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# Answer to Question #3398 in Astronomy | Astrophysics for Harsha

Question #3398
Why does time run slow near a massive body like a black hole?
1
2011-07-08T05:19:44-0400
Clocks which are far from massive bodies (or at higher gravitational potentials) run faster, and clocks close to massive bodies (or at lower gravitational potentials) run slower (slow is low). This is because gravitational time dilation is manifested in accelerated frames of reference or, by virtue of the equivalence principle, in the gravitational field of massive objects.
It can also be manifested by any other kind of accelerated reference frame such as an accelerating dragster or space shuttle. Spinning objects such as merry-go-rounds and ferris wheels are subjected to gravitational time dilation as an effect of their angular momentum.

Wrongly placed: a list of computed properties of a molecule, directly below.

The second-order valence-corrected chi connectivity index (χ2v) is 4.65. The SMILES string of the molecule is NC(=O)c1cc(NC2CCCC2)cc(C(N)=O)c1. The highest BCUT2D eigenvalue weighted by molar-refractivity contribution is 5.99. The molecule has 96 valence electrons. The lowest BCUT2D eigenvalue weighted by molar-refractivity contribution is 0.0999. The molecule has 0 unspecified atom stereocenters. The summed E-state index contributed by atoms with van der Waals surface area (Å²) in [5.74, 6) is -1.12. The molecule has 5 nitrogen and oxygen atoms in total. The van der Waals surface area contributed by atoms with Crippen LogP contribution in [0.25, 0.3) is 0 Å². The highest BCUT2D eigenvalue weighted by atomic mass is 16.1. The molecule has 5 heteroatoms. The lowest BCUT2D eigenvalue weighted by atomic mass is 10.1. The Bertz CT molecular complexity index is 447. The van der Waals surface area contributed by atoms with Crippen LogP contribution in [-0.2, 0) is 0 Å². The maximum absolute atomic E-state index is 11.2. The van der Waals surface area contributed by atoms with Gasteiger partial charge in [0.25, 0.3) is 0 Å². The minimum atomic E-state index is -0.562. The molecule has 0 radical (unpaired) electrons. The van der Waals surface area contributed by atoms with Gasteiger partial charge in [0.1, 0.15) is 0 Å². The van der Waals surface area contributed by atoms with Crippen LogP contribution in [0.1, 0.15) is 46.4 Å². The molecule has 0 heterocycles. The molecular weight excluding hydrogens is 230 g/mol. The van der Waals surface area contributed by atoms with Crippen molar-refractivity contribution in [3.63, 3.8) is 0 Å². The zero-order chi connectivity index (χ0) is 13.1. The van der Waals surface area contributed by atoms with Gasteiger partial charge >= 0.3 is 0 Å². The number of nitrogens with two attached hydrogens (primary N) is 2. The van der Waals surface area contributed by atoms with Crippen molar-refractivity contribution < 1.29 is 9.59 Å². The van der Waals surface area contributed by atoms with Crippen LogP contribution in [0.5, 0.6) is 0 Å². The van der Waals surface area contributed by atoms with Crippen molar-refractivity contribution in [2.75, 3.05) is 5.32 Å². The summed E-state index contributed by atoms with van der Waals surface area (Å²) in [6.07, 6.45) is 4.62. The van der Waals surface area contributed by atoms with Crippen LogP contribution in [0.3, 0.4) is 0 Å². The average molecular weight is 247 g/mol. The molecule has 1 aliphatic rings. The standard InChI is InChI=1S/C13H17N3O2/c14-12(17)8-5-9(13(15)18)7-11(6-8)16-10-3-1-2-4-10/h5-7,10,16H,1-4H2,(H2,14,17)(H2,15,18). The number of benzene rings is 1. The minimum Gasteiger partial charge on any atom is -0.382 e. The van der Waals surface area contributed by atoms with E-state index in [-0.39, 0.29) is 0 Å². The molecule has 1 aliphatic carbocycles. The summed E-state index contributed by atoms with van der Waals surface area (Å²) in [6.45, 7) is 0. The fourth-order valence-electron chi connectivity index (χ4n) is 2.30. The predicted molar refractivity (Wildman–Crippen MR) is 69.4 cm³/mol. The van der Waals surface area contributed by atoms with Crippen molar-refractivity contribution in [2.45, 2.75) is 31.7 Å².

This is supported by the general theory of relativity due to the equivalence principle that states that all accelerated reference frames are physically equivalent to a gravitational field of the same strength. For example, a person standing on the surface of the earth experiences exactly the same effect as a person standing in a space ship accelerating at 9.8 m/sec2 (that is, generating a force of 9.8 N/kg, equal to the gravitational field strength of Earth at its surface). According to general relativity, inertial mass and gravitational mass are the same. Not all gravitational fields are &quot;curved&quot; or &quot;spherical&quot;; some are flat as in the case of an accelerating dragster or spacecraft. Any kind of g-load contributes to gravitational time dilation.

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